When the American West was settled, women were few and far between. Explorers, trappers, miners, and outlaws tended to leave their families behind, if they had any. Pioneer settlers came later, and mostly stayed out of the limelight. But there were women who became famous for taking full advantage of what the West had to offer. Here are just a few of them.
1. THE GAMBLER
Lottie Deno went by the names Carlotta J. Thompkins, Charlotte Tompkins, Charlotte Thurmond, Mystic Maud, “the Angel of San Antonio,” and “Queen of the Pasteboards” at different times in her life. She came by her gambling skills honestly, learning them from her plantation-owner father. After he was killed in the Civil War, young Lottie went to Detroit, where she fell in with Johnny Golden. Golden convinced her to become an itinerant gambler, which led her to San Antonio, Texas, in 1865. That’s where Lottie fell for Frank Thurmond, whose family owned the gambling parlor in which she worked.
When Frank went on the lam over another man’s death, Lottie followed, leaving Johnny behind. But Johnny followed Lottie as well, and was killed only a day after finding her in Fort Griffin, Texas. Lottie made a reputation for herself as a gambler all over Texas, even playing against professional gambler Doc Holliday. One night, when she was accused of cheating, someone said she should call herself “Lotta Dinero,” after which she was known as Lottie Deno. Lottie and Thurmond traveled the Texas circuit, but eventually opened their own gambling room in Kingston, New Mexico, and later a restaurant in Silver City, New Mexico. She and Thurmond were finally married in 1880 and settled in Deming, New Mexico, where Thurmond later became vice president of the town’s bank. Lottie gave up gambling and became an upstanding citizen and a founding member of the local Episcopal Church for the next 50 years. Lottie Deno is said to have been the inspiration for the character of Miss Kitty on the TV show Gunsmoke.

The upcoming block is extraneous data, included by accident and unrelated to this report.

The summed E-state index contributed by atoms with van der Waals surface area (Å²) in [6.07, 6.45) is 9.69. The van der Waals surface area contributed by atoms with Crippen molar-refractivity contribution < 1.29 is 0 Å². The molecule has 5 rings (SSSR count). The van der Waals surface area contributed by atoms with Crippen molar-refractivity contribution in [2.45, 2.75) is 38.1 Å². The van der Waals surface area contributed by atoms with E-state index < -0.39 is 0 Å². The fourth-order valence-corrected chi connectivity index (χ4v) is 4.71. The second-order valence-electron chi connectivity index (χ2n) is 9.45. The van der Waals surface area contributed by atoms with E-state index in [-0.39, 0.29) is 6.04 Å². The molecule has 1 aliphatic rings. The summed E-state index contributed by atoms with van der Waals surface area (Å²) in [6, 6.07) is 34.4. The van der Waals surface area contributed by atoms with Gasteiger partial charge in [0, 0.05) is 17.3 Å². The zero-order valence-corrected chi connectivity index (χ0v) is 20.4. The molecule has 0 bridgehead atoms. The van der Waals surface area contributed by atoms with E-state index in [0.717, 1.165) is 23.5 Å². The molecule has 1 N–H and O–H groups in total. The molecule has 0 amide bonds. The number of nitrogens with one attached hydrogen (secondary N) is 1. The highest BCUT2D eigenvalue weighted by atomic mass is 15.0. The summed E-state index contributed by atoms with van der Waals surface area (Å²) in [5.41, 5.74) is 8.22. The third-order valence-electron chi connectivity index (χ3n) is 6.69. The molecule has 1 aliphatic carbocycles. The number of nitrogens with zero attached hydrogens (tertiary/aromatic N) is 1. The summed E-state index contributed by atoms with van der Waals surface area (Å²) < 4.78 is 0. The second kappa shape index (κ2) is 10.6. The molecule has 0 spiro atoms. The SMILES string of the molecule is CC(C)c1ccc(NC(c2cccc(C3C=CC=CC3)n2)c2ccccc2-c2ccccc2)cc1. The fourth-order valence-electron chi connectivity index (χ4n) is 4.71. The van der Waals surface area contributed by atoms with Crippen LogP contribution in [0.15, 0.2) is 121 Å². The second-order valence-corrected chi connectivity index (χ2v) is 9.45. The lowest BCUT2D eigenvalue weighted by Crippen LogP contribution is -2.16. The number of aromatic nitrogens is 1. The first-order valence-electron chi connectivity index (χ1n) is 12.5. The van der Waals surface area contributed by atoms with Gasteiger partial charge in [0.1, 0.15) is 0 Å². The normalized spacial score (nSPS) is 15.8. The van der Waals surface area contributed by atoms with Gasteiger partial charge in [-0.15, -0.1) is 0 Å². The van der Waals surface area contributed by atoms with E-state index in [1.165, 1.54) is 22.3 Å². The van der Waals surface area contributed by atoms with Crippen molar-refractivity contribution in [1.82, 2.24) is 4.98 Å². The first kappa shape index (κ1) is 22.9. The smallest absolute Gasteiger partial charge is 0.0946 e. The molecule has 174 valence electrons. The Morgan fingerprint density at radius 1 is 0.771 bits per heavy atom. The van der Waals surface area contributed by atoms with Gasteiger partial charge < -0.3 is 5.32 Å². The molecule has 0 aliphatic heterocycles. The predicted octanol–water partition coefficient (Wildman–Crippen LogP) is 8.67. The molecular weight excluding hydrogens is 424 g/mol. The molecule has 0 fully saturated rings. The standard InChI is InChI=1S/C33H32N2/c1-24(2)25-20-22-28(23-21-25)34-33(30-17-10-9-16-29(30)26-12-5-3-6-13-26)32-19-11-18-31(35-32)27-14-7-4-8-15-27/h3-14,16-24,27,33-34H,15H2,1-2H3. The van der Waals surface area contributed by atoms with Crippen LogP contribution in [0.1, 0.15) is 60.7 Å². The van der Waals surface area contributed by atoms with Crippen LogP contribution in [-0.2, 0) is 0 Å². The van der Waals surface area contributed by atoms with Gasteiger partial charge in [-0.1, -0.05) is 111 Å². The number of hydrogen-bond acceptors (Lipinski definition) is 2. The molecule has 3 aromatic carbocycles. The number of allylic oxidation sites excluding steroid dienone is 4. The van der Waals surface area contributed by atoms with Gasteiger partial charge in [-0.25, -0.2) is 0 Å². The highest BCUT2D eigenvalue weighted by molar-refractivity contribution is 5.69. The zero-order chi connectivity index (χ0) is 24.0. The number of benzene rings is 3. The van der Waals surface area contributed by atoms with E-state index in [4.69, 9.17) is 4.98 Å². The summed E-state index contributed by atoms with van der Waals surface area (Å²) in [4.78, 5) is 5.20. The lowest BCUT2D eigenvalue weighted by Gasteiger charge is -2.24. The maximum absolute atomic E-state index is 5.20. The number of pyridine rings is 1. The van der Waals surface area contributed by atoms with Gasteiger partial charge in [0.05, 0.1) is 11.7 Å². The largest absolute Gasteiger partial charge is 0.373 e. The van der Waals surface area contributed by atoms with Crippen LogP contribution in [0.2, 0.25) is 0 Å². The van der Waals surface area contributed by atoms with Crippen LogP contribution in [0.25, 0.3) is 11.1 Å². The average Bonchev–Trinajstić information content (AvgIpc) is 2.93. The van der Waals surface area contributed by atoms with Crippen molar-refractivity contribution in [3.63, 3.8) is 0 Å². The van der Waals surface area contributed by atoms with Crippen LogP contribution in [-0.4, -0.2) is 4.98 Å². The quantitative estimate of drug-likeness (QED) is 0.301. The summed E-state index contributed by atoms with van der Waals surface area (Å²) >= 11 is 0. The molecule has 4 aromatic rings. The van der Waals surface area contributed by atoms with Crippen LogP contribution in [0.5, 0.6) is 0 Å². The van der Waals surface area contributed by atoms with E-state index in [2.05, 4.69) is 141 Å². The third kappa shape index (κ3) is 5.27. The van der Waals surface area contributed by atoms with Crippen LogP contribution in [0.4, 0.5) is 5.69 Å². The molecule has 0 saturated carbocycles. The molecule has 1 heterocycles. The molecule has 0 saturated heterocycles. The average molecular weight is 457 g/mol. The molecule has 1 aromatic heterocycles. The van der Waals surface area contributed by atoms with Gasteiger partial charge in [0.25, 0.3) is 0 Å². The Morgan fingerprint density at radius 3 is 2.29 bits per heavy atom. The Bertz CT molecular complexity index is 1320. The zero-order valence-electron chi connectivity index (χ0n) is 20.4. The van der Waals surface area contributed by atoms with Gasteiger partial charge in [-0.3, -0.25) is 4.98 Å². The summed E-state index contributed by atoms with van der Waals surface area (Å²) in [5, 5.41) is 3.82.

Baby Doe Tabor was born 1854 and named Elizabeth Bonduel McCourt. She married Harvey Doe and followed him to Central City, Colorado, to work in the mines. Harvey lost his job and ignored his wife, who became bored and took up with a man named Jake Sands. Eventually, Baby Doe divorced Harvey Doe and followed Jake to Leadville, Colorado. But then she met Horace Tabor, a silver magnate and Colorado’s lieutenant governor, and the two fell in love. It took years for Tabor to separate from his wife, and even then she would not agree to a divorce. So Tabor engineered an illegal divorce and a secret marriage to Baby Doe. Years later, Augusta Tabor finally consented to a divorce in which Tabor had to pay dearly. Tabor, by then a temporary US Senator, publicly married Baby Doe.
Tabor was 24 years older than his wife, and Colorado and Washington socialites were well aware of the affair before Tabor’s divorce. The Tabors lived in splendor in Denver and had two daughters (they named their youngest Rosemary Silver Dollar Echo Honeymoon Tabor), but Baby Doe was never accepted among Colorado society. Tabor lost his fortune in the Panic of 1893, and the family had to give up the mansion and move into a rented house. Tabor worked in the mines until he was appointed postmaster, but died soon after. Baby Doe could have remarried, but she chose to try making Tabor’s Matchless Mine profitable again. In her efforts, she lived in a mine shack in Leadville for the last 30 years of her life and died in poverty.
Fannie Porter was born in England and immigrated to the US as a child. She was a prostitute in San Antonio, Texas, by the age of 15, and a madam by age 20 (which was in 1893). Porter was known as the owner of a “boarding house” with five women living there -although the residents turned over often, and everyone knew what really went on inside. Porter was scrupulous about keeping the place, and the women, clean and fancy-looking. She was also known for her discretion, so the well-paying members of Butch Cassidy’s Wild Bunch felt safe frequenting her place. It is possible that this is where Henry Longabaugh, the Sundance Kid, met his future wife Etta Place.
Porter would never reveal details of her customers, whether they were lawmen, outlaws, or even federal agents. William Pinkerton, founder of the Pinkerton Detective Agency, interviewed Porter about the Wild Bunch in 1901, Porter liked Pinkerton, who may have even been a valued customer, but that has never been conformed. Shortly after Butch and Sundance fled to South America, Porter retired, supposedly a wealthy woman. She kept a low profile afterward, and nothing is known about her later life.
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